Sustainability’s broad nature, limitless definition provides challenge to beef industry and consumers
Denver, Colo. — The beef industry is seeing a growing concern from consumers and customers about beef and what sustainable beef means and represents.
In response, the beef checkoff has funded a Sustainability Research Project that evaluated beef sustainability with scientific research, keeping consumer concerns in mind.
“Defining what sustainability is and what it isn’t is very challenging,” said Kim Stackhouse-Lawson, director of Sustainability of the National Cattlemen’s Beef Association.
Stackhouse-Lawson spoke at the International Livestock Congress that took place in Denver, Colo. on Jan. 14 in conjunction with the National Western Stock Show.
“Sustainability means different things to different people and different things to different stakeholders,” said Stackhouse-Lawson. “The beef checkoff has defined sustainability as meeting the growing global demand for beef by balancing environmental responsibility, economic opportunity and social ability.”
A series of research projects were conducted under the beef checkoff sustainability assessments, which has turn out to be the largest, most comprehensive assessment focusing on both scientific and consumer concerns regarding sustainable food production along all phases of the beef value chain.
“This assessment allowed us to understand the perceptions of stakeholders and how they define sustainability,” described Stackhouse-Lawson.
Over 90 stakeholders were interviewed about their definition of sustainability and the perceived problems they had with beef sustainability. From these conversations, it was perceived that sustainability is no longer just a greenhouse gas concern.
“Today, sustainability spans traceability, animal welfare, nutrition and health, antibiotics and hormone use. Basically if we don’t know what to do with a topic, we throw it under the sustainability umbrella because that is where it is living today,” claimed Stackhouse-Lawson.
When the beef checkoff was devising ways to create a definition for beef sustainability, they had to make it broad enough to encompass all of the concerns about sustainability.
Responding to customers
“Are we responding to our customers and consumers when it comes to sustainability?” asked Stackhouse-Lawson. “What’s wrong with having to fix it?”
“First, we need to understand the differences in sustainability when it’s between our customers and our consumers,” explained Stackhouse-Lawson. “In the sustainability world, our largest customers of restaurants and retail chains are driving many of the sustainability conversations.”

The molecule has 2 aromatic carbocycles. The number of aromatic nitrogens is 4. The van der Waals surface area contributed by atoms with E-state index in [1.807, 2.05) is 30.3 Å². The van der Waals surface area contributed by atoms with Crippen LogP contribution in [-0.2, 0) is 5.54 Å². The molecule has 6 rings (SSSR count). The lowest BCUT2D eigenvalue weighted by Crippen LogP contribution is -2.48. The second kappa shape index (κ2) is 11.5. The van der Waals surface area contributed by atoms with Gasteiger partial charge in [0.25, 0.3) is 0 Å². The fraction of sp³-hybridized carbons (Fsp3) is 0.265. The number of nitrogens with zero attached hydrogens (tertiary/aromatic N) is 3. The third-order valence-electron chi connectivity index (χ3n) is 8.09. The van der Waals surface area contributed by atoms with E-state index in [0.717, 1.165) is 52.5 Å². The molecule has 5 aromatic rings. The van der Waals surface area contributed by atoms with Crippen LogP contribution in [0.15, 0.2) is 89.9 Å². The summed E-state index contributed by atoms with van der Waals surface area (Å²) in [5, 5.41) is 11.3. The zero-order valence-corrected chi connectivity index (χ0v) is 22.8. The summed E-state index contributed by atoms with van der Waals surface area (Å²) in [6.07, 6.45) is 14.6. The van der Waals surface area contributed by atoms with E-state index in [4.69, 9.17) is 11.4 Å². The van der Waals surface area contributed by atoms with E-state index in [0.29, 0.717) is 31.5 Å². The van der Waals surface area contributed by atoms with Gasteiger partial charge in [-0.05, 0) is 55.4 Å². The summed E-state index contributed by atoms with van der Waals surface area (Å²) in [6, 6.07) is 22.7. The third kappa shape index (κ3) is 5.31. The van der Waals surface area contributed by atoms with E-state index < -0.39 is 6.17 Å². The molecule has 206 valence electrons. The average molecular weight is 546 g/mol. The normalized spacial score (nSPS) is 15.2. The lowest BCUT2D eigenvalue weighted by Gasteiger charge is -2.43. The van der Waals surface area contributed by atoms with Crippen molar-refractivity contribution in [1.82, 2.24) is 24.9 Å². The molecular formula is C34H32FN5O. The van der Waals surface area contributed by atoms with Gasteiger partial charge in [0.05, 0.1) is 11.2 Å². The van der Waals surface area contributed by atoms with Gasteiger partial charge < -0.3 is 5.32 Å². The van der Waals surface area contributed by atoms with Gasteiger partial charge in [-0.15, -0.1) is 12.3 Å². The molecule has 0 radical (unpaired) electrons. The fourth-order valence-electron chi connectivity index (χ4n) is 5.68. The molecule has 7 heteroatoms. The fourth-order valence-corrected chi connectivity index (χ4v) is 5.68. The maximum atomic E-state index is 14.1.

Stackhouse-Lawson went on to explain that consumers may not directly express wanting more sustainable beef, but they are in need of a sustainable story to tell.
“Consumers aren’t buying what they purchase based on sustainability reasons. They base their purchasing decisions on, number one, price, followed by quality and then safety,” explained Stackhouse-Lawson. “These are the core pillars why people come back and buy beef. The next concern is responsibility, which leads to sustainability.”
Sustainability is becoming more prevalent in the back of consumers’ minds while they make their purchasing decisions.
Willingness to pay more
To gather more information, a survey was conducted of 1,800 beef consumers and their thoughts on defining sustainability.
“Twenty percent of the surveyors said they didn’t know how to define sustainability,” said Stackhouse-Lawson. “Of the 80 percent that were left, half of them defined it as the ability to reuse, one-quarter defined it as the amount of time food stays good and the remaining one-quarter said sustainability is the ability of the food production chain to maintain production.”
“People care about sustainability, and they care about responsibility, but they don’t really know how to define it or what it really means,” described Stackhouse-Lawson. “We have an opportunity to sell more beef by giving them a definition and by talking about the great job producers are doing in the this industry.”
Consumers in the survey were also asked if they would be more willing to pay more for sustainable beef.
“Sustainable beef was lowest on the radar for consumers,” said Stackhouse-Lawson. “What they were willing to pay more for was social sustainability – a product that was produced knowing the workers were safer when bringing that product to their plate.”
Stackhouse-Lawson also described the millennial consumer base that is 80 million strong. Millennials are those people who fall between ages 18 and 34, and they are more numerous than the baby boomers.
“We have a real opportunity with the millennials. Why?” asked Stackhouse-Lawson. “Because the millennials want to know more about where their food comes from, and they don’t think anybody is credible.”
“If we tell a millennial consumer a fact about beef sustainability, they will Google it, and they will fact check,” said Stackhouse-Lawson. “They don’t believe somebody unless they have a relationship with them.”
The beef industry has developed stories that are scientifically based for consumers that need to check the facts.
“For the first time, our science might actually count,” said Stackhouse-Lawson. “We might be able to tell a story and have the proof and support to back that story up when get fact-checked by the millennials.”
Stackhouse-Lawson added, “We have a real opportunity here to talk about the transparency in our system and the transparency in food stories we have with sustainability.”